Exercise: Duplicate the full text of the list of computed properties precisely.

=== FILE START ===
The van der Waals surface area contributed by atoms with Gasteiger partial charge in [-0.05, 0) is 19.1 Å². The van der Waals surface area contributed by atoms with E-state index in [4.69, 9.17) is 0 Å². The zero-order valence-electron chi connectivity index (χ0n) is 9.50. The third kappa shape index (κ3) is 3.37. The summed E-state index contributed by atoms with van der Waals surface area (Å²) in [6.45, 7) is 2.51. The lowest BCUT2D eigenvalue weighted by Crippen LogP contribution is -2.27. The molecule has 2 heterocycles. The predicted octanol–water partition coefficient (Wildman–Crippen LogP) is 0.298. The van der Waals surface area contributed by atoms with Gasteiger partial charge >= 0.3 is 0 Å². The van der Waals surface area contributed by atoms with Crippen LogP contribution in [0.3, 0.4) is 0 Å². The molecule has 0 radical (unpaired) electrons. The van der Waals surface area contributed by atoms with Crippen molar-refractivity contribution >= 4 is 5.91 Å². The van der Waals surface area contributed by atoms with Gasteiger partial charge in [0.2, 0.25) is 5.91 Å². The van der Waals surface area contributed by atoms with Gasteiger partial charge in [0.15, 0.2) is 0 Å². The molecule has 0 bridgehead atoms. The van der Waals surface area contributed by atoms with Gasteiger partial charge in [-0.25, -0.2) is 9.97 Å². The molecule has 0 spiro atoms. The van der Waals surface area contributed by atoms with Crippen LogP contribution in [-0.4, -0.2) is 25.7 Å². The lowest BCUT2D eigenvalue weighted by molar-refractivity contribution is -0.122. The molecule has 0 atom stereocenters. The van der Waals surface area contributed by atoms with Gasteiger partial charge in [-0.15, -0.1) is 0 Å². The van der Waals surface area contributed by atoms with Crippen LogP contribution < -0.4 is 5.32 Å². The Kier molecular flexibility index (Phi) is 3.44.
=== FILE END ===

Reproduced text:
The van der Waals surface area contributed by atoms with Gasteiger partial charge in [-0.05, 0) is 19.1 Å². The van der Waals surface area contributed by atoms with E-state index in [4.69, 9.17) is 0 Å². The zero-order valence-electron chi connectivity index (χ0n) is 9.50. The third kappa shape index (κ3) is 3.37. The summed E-state index contributed by atoms with van der Waals surface area (Å²) in [6.45, 7) is 2.51. The lowest BCUT2D eigenvalue weighted by Crippen LogP contribution is -2.27. The molecule has 2 heterocycles. The predicted octanol–water partition coefficient (Wildman–Crippen LogP) is 0.298. The van der Waals surface area contributed by atoms with Gasteiger partial charge >= 0.3 is 0 Å². The van der Waals surface area contributed by atoms with Crippen LogP contribution in [0.3, 0.4) is 0 Å². The molecule has 0 radical (unpaired) electrons. The van der Waals surface area contributed by atoms with Crippen molar-refractivity contribution >= 4 is 5.91 Å². The van der Waals surface area contributed by atoms with Gasteiger partial charge in [0.2, 0.25) is 5.91 Å². The van der Waals surface area contributed by atoms with Gasteiger partial charge in [0.15, 0.2) is 0 Å². The molecule has 0 bridgehead atoms. The van der Waals surface area contributed by atoms with Gasteiger partial charge in [-0.25, -0.2) is 9.97 Å². The molecule has 0 spiro atoms. The van der Waals surface area contributed by atoms with Crippen LogP contribution in [-0.4, -0.2) is 25.7 Å². The lowest BCUT2D eigenvalue weighted by molar-refractivity contribution is -0.122. The molecule has 0 atom stereocenters. The van der Waals surface area contributed by atoms with Gasteiger partial charge in [-0.15, -0.1) is 0 Å². The van der Waals surface area contributed by atoms with Crippen LogP contribution < -0.4 is 5.32 Å². The Kier molecular flexibility index (Phi) is 3.44.